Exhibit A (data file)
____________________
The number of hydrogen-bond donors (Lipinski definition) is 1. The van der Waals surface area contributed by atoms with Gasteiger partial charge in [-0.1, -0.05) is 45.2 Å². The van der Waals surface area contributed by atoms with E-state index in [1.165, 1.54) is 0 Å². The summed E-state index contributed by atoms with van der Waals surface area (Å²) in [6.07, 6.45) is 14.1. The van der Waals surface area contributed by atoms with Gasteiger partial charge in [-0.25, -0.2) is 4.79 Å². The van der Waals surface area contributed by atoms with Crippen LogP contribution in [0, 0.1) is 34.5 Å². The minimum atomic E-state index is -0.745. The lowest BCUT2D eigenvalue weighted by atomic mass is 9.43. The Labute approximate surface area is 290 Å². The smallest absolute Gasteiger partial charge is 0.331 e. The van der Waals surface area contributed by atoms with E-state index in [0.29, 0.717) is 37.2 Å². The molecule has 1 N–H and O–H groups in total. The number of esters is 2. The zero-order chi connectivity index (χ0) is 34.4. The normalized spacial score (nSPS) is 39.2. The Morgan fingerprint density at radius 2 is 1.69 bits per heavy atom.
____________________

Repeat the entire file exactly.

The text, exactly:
The number of hydrogen-bond donors (Lipinski definition) is 1. The van der Waals surface area contributed by atoms with Gasteiger partial charge in [-0.1, -0.05) is 45.2 Å². The van der Waals surface area contributed by atoms with E-state index in [1.165, 1.54) is 0 Å². The summed E-state index contributed by atoms with van der Waals surface area (Å²) in [6.07, 6.45) is 14.1. The van der Waals surface area contributed by atoms with Gasteiger partial charge in [-0.25, -0.2) is 4.79 Å². The van der Waals surface area contributed by atoms with Crippen LogP contribution in [0, 0.1) is 34.5 Å². The minimum atomic E-state index is -0.745. The lowest BCUT2D eigenvalue weighted by atomic mass is 9.43. The Labute approximate surface area is 290 Å². The smallest absolute Gasteiger partial charge is 0.331 e. The van der Waals surface area contributed by atoms with E-state index in [0.29, 0.717) is 37.2 Å². The molecule has 1 N–H and O–H groups in total. The number of esters is 2. The zero-order chi connectivity index (χ0) is 34.4. The normalized spacial score (nSPS) is 39.2. The Morgan fingerprint density at radius 2 is 1.69 bits per heavy atom.